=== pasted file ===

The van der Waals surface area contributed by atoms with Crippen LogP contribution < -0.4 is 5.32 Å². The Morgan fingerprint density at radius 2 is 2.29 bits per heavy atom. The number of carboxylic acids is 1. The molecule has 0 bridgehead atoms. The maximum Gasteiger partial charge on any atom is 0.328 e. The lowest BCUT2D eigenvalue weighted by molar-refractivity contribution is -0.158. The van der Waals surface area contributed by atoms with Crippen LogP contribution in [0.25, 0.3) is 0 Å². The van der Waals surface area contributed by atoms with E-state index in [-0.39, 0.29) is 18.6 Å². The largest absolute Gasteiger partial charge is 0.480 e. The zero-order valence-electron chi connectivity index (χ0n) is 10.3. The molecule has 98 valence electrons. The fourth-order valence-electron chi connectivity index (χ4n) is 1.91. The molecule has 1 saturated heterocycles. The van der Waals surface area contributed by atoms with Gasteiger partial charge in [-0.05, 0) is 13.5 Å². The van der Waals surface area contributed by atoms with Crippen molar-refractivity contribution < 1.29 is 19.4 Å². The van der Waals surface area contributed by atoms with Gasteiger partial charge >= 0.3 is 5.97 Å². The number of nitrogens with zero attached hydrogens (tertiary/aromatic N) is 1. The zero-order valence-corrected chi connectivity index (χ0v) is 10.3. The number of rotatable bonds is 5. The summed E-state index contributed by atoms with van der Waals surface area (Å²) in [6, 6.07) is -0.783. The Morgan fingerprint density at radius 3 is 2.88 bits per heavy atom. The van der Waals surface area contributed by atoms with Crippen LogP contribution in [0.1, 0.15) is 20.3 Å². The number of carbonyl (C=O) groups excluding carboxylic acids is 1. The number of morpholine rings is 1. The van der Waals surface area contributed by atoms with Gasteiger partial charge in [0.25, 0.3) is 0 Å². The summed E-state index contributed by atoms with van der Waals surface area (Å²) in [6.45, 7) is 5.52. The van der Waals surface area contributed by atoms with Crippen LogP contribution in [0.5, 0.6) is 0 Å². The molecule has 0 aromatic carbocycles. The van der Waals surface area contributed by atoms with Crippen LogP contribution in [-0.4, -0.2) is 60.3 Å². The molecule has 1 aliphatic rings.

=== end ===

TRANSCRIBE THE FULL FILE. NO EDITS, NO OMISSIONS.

The van der Waals surface area contributed by atoms with Crippen LogP contribution < -0.4 is 5.32 Å². The Morgan fingerprint density at radius 2 is 2.29 bits per heavy atom. The number of carboxylic acids is 1. The molecule has 0 bridgehead atoms. The maximum Gasteiger partial charge on any atom is 0.328 e. The lowest BCUT2D eigenvalue weighted by molar-refractivity contribution is -0.158. The van der Waals surface area contributed by atoms with Crippen LogP contribution in [0.25, 0.3) is 0 Å². The van der Waals surface area contributed by atoms with E-state index in [-0.39, 0.29) is 18.6 Å². The largest absolute Gasteiger partial charge is 0.480 e. The zero-order valence-electron chi connectivity index (χ0n) is 10.3. The molecule has 98 valence electrons. The fourth-order valence-electron chi connectivity index (χ4n) is 1.91. The molecule has 1 saturated heterocycles. The van der Waals surface area contributed by atoms with Gasteiger partial charge in [-0.05, 0) is 13.5 Å². The van der Waals surface area contributed by atoms with Crippen molar-refractivity contribution < 1.29 is 19.4 Å². The van der Waals surface area contributed by atoms with Gasteiger partial charge >= 0.3 is 5.97 Å². The number of nitrogens with zero attached hydrogens (tertiary/aromatic N) is 1. The zero-order valence-corrected chi connectivity index (χ0v) is 10.3. The number of rotatable bonds is 5. The summed E-state index contributed by atoms with van der Waals surface area (Å²) in [6, 6.07) is -0.783. The Morgan fingerprint density at radius 3 is 2.88 bits per heavy atom. The van der Waals surface area contributed by atoms with Crippen LogP contribution in [0.1, 0.15) is 20.3 Å². The number of carbonyl (C=O) groups excluding carboxylic acids is 1. The number of morpholine rings is 1. The van der Waals surface area contributed by atoms with Gasteiger partial charge in [0.25, 0.3) is 0 Å². The summed E-state index contributed by atoms with van der Waals surface area (Å²) in [6.45, 7) is 5.52. The van der Waals surface area contributed by atoms with Crippen LogP contribution in [0.5, 0.6) is 0 Å². The molecule has 0 aromatic carbocycles. The van der Waals surface area contributed by atoms with Crippen LogP contribution in [-0.4, -0.2) is 60.3 Å². The molecule has 1 aliphatic rings.